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The Battle of Paperville

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It was a sad day down here in Paperville. Dictator Doodle was assassinated right after “The Movement of the Sticks,” as they called it. I was the only one who knew it would happen. And now I, Smiley Bob, must set things right.

It was April 20, 3008, one thousand years after John Paper set the rights for all people, except the Stick Figures, about who never were cared, and were only thought of as the lazy man’s drawing.

About 500 years ago, the citizens of Paperville decided that they were too good to work; and they needed slaves. The government thought this, too; but they could not designate a group of people as slaves, everyone had rights. But not the Stick figures. The answer was so simple; a sketch could have figured it out. A new law was passed, and it read:
All people who have felt they are too good for work, have been listened to, and therefore answered. After much discussion, the heads of Paperville decided that all people have rights. John Paper made sure of that. We were about to say that no slaves could be used in Paperville when it was brought up that the Stick Figures had no rights. It was soon decided on that all citizens can do whatever they please with these creatures, but standards must be set. When buying and selling the Sticks, a full life report of him/her must be filled out; and a minimum price is $1.50.
News of this new law spread faster than a poodle doodle’s mouth in cheesy rain. Only I, Smiley Bob, knew that this was not the way the great drawer of Paperville wanted it. He created this place for peace, not laziness and forced labor.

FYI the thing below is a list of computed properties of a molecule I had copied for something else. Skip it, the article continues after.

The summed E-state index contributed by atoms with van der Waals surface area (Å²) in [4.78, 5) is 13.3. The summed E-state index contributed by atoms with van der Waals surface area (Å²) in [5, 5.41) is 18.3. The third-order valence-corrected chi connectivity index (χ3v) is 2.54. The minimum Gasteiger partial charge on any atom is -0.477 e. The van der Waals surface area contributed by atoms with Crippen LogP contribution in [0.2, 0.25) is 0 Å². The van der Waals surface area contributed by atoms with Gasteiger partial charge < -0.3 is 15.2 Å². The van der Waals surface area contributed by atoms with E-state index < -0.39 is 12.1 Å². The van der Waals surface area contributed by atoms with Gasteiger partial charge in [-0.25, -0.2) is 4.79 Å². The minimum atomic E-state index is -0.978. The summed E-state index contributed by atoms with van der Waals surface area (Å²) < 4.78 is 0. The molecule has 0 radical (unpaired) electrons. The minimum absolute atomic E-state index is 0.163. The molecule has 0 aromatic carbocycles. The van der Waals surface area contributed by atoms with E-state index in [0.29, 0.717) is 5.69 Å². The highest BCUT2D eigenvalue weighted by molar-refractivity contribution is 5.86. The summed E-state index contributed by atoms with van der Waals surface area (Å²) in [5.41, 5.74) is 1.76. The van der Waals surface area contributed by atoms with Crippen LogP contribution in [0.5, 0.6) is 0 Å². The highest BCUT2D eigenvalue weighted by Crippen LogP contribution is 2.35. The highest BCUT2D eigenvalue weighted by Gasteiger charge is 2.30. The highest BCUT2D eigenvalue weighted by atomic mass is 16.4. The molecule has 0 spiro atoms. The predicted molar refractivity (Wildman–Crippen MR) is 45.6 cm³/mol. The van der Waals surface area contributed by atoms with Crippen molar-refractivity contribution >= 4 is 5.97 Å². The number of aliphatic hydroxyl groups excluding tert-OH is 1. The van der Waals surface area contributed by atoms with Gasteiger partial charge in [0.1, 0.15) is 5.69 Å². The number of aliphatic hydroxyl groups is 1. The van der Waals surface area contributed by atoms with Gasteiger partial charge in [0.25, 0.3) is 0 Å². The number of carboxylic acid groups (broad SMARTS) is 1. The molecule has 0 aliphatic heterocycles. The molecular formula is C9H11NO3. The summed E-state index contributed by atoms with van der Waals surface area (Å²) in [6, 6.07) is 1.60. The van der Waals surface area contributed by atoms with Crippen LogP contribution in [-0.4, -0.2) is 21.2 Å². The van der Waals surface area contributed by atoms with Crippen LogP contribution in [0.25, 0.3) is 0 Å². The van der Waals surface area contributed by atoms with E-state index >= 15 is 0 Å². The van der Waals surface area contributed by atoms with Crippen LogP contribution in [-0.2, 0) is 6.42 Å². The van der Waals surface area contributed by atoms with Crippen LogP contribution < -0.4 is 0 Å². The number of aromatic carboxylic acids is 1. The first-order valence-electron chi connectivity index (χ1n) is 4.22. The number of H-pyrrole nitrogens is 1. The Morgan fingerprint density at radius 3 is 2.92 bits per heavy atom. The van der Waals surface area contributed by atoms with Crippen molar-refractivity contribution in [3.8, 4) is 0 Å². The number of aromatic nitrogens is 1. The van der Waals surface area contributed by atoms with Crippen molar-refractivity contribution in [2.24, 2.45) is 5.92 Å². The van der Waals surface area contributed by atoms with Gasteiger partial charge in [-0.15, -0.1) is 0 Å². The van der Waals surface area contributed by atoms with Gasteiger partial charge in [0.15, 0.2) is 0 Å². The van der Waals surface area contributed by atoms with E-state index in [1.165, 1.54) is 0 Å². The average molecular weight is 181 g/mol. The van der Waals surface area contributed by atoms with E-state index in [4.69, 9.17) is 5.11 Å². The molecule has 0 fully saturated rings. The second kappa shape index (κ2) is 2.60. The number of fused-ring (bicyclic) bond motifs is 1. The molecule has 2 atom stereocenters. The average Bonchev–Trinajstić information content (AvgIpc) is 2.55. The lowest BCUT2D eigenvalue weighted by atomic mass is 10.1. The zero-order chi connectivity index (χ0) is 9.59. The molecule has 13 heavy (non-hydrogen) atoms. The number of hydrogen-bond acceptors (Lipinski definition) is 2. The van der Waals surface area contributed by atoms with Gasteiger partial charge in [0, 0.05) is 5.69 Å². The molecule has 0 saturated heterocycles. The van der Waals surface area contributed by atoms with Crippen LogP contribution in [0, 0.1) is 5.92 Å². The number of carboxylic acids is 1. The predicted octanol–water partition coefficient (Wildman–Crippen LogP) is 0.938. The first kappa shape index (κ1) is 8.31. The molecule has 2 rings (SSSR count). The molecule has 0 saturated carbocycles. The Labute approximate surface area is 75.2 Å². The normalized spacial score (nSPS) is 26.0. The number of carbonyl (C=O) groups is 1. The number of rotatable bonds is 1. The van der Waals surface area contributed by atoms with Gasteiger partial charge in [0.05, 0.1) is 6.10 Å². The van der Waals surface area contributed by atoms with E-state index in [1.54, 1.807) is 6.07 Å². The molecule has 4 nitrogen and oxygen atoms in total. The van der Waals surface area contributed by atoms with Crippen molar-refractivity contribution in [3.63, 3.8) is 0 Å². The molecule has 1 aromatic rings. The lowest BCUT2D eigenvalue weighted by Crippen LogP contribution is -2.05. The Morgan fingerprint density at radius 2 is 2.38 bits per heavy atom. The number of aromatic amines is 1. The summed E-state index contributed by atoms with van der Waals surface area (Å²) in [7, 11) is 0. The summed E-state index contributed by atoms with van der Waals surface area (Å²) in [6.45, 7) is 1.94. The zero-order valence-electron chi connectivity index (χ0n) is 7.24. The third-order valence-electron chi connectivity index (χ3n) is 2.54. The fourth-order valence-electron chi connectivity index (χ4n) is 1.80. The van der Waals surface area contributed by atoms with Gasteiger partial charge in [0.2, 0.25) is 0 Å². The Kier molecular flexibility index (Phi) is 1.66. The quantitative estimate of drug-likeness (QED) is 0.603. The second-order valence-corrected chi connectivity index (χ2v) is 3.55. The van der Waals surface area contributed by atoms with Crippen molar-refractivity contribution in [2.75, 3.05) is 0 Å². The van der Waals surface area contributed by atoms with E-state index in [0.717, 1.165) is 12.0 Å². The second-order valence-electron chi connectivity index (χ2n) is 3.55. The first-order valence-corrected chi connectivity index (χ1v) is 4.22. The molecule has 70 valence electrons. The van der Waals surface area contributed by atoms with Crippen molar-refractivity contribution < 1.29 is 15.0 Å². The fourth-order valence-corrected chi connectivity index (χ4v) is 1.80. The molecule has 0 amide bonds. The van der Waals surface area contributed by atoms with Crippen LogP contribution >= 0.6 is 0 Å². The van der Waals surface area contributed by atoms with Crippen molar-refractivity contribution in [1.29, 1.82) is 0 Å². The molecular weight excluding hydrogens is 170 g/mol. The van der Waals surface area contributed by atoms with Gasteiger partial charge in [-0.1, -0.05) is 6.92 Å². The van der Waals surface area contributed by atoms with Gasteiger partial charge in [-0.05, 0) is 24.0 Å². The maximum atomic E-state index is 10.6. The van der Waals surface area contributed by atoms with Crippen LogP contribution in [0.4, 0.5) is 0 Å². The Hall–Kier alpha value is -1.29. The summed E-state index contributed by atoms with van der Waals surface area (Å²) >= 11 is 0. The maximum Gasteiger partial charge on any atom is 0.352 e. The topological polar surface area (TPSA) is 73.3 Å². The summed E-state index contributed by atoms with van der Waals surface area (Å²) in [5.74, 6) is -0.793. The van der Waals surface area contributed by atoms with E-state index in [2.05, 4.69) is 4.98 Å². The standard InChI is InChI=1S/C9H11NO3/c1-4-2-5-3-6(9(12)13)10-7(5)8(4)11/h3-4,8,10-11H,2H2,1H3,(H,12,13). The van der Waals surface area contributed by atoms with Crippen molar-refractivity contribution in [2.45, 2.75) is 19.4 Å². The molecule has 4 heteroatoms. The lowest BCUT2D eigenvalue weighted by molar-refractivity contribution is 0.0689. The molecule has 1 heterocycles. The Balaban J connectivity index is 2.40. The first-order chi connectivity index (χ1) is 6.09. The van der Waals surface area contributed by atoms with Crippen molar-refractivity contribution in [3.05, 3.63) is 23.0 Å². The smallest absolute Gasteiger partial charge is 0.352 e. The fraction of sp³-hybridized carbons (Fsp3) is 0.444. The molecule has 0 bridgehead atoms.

Everyone in Paperville knew that it was forbidden to communicate with artists. I knew this as well, but desperate times call for desperate measures. I picked up a drawing of a pencil, and wrote as fast as I could. The artist was coming. I had to make him notice it! Think, Smiley, think!
“That’s it,” I exclaimed!
“What the h***?! Why is there a drawing of Pamela Anderson on my paper? And what’s written here? Paperville in jeopardy? Stick figures being used as slaves? Mom? Did you write this?” the artist asked.
“Yes,” I exclaimed. “The artist will know what to do! My work here is done. I just hope he gets there in time.”
The next day was disastrous. The artist thought of it as a joke and redrew dictator doodle dead. The Sticks’ rebellion was crushed, but they refused to do work. I guess in the long run it will work out, though, because the Sticks are nowhere to be found; they probably fled to Pencilvannia. I’m sure they’re living a happy life there. The Quackers (Kwa-kers) believe even foreigners have rights, and the Stick Figures will establish a life there. I just hope the artist punishes the citizens of Paperville. I guess I will have to flee somewhere else because the Sticks think I am one of them, and I am wanted here for communicating with the artist. I just hope I find a place just like Paperville used to be. (Sigh) What went wrong?





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This article has 6 comments. Post your own now!

C.Duncan said...
today at 9:58 am
Hey, I get it ;) social injustices can be found anywhere and everywhere! love the concept :)
 
Awesomedop13 said...
May 4 at 7:36 pm
I like how you set the story up
 
ChaChaSlide said...
Apr. 7, 2011 at 12:58 pm
Was this supposed to be a comedy?
 
Aevitas said...
Jan. 15, 2011 at 8:30 pm
This is SO awesome!! as a chronic doodler, I find that stick figures are so unappreciated... thanks for saving them :) 
 
LightYagami said...
Mar. 26, 2010 at 9:05 am
That was pretty funny!
 
Lector S. said...
Sept. 9, 2009 at 4:56 pm
I liked this, it had an amusing touch to it. Please write more
 
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